I officially became interested in survival (as opposed to daily surviving) when I first picked up John Wiseman’s excellent  SAS Survival Guide, an excellent publication and introduction to the world of survival.

Over the years I’ve picked up several other books and magazines, and practiced a lot of techniques learned from these publications.

Most of them deal with what to do if you are in the middle of nowhere and need to take care of yourself.

But recently there is also a growing volume of information available on surviving right where you live, in the city or suburbs, not out in the middle of the forest, and during normal day-to-day activities, not in the midst of a zombie apocalypse.

Because our lives these days can be upended in a second by the actions of people around us, be they terrorists, criminals or mentally disturbed individuals. Take a look at the headlines if you think I’m exaggerating.

My wife and I have lived in a quiet suburb of Toronto for the last couple of decades. It’s an older neighbourhood with many elderly residents, but surrounding this group of bungalow subdivisions are several areas of rundown high-rises and Toronto District Community Housing, including one group of rental buildings which, for many years, has been the go-to destination for drugs and stolen goods.

It would be unfair to say that everyone living in these surrounding areas is a threat, but it would also be inaccurate to deny that that population contains a higher number of threats than average. And naturally, there is an overlap.

This post serves as an introduction to a series on what is currently being termed “urban survival”, not just in the event of societal collapse, but in day-to-day situations, in how we move around our city and how we keep each other safe.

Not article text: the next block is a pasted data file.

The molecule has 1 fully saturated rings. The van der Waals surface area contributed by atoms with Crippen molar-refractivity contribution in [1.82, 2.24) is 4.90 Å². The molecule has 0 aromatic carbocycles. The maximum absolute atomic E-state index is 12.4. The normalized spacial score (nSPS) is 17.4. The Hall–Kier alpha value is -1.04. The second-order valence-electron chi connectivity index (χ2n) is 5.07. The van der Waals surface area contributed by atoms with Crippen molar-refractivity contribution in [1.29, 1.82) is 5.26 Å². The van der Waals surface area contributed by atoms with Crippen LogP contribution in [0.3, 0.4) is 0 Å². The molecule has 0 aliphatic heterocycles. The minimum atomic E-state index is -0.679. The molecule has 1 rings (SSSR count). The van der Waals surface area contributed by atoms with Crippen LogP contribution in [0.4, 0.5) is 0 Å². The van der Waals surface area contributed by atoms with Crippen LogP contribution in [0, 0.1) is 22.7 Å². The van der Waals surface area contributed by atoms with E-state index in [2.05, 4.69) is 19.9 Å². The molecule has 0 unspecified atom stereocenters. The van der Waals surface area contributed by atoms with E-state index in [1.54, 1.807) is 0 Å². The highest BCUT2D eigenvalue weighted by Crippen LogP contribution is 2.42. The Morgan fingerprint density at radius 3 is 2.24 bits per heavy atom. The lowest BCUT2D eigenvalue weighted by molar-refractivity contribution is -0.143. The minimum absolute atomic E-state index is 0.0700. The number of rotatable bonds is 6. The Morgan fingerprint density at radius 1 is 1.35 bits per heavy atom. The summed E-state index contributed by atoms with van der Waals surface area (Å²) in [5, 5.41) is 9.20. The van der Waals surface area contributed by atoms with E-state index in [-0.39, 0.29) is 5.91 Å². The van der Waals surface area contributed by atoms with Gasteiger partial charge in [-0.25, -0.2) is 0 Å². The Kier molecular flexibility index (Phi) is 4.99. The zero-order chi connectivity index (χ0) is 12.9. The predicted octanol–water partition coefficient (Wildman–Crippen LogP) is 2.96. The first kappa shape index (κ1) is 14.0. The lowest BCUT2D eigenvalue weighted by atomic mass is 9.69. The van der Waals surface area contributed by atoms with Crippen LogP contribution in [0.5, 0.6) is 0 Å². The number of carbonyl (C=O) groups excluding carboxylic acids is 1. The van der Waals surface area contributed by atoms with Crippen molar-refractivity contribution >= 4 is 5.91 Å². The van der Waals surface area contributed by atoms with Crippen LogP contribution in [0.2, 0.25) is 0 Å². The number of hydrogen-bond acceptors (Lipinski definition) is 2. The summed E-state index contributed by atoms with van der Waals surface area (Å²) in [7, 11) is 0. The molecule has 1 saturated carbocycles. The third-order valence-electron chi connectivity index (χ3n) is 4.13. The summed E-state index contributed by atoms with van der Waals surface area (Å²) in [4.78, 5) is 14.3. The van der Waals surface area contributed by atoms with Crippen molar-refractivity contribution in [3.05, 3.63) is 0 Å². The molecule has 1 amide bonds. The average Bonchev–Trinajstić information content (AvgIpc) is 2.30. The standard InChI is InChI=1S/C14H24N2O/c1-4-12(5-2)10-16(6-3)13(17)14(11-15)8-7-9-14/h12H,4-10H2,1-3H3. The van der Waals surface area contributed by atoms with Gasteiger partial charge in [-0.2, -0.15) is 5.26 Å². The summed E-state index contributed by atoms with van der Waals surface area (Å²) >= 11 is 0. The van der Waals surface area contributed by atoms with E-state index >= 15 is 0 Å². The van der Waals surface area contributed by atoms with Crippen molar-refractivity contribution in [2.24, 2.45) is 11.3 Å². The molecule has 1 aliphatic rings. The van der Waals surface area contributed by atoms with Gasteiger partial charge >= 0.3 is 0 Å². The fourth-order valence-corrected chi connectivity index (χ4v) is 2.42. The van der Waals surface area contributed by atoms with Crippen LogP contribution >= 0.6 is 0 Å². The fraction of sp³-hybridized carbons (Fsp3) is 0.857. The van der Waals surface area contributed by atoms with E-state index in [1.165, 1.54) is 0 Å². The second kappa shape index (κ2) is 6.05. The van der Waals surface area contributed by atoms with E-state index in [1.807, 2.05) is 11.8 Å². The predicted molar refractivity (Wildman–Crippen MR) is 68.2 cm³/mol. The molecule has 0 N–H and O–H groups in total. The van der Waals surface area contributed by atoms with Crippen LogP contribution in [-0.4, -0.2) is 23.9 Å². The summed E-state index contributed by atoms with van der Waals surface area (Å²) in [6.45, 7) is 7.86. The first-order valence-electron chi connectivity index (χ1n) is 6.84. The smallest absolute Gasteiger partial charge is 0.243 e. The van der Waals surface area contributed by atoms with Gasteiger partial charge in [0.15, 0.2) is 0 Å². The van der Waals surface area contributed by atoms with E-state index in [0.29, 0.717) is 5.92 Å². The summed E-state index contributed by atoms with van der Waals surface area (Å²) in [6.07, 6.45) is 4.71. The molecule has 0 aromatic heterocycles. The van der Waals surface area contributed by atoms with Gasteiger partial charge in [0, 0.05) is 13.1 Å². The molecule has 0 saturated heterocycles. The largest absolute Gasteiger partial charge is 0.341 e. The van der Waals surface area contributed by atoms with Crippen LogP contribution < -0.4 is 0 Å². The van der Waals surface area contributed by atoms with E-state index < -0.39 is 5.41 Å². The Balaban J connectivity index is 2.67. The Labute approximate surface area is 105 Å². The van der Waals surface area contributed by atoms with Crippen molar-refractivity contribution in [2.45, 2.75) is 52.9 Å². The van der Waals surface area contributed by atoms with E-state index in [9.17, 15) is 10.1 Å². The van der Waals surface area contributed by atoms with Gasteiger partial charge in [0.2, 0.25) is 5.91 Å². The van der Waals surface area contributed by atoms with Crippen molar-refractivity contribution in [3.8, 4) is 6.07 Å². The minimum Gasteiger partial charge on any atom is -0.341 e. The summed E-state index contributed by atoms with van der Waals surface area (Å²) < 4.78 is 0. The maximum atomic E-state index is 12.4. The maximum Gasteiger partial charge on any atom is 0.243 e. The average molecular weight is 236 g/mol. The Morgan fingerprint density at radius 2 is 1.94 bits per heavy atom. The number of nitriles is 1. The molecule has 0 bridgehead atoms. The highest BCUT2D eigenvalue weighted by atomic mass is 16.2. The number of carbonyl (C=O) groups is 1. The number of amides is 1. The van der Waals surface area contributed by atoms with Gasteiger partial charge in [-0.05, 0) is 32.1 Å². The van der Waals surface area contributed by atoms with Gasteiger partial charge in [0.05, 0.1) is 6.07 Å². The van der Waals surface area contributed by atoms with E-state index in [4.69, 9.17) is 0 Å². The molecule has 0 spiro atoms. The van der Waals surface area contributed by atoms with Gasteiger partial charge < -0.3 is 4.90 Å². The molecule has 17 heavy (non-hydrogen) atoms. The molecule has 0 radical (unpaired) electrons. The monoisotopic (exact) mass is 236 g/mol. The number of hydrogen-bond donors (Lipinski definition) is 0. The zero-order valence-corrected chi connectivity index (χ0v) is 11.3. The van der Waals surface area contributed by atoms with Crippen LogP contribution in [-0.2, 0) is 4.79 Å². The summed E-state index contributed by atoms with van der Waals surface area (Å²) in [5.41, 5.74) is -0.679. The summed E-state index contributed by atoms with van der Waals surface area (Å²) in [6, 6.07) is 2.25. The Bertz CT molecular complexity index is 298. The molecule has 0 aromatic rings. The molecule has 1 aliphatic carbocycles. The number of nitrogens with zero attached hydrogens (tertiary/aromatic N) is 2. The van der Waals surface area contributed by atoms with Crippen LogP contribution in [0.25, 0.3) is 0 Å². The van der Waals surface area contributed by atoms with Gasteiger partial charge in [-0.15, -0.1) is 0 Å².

To start with, I don’t expect much in the way of action from our politicians and officials. Last weekend, just a few miles from here, we logged three murders within 24 hours. That count has gone up this week and as of last night we have achieved fifty murders in the first six months of 2018.

The reaction from our mayor is a joke.

John Tory, July 1st 2018, Dieppe Park.

“The gun violence is a challenge for us. And, you know, that’s partly because guns are being trafficked in Canada within the current rules. And that’s why those rules need to be strengthened and I’ve made that very clear to government of Canada — it’s why we can’t have people getting out on bail 20 minutes after they’re arrested for using a gun.”

 Police Chief Mark Saunders, CP24 Interview June 20 speaks about a 21% increase in shootings in Toronto in 2018.
He also said, in an interview on CBC, that when someone fires a gun in a city of 2.8 million people, it’s “important to understand their motivation.”
Tory wants to blame legal gun owners for the violence out there, in spite of the fact that last week Project Patton took sixty brand new handguns off the street when they cracked an arms smuggling operation. These were not being sold within the current rules, obviously.
And Saunders doesn’t think this level of violence is anything to worry about and that we need to have a nice chat with the criminals to try to understand them.
So I think it’s obvious that we need to assume responsibility for our own safety and security, because by the time 911 responds, it might be too late.
I’m not advocating illegal activity or vigilantism, but what I am advocating is an eyes-open approach to living that will hopefully provide enough sensory input to do the most important thing in a survival situation–avoid the threat in the first place. But then again, that isn’t always possible, so I will also be discussing other options that we should be prepared to use for those times when the threat can not be avoided.
Please check back for more if you are interested.
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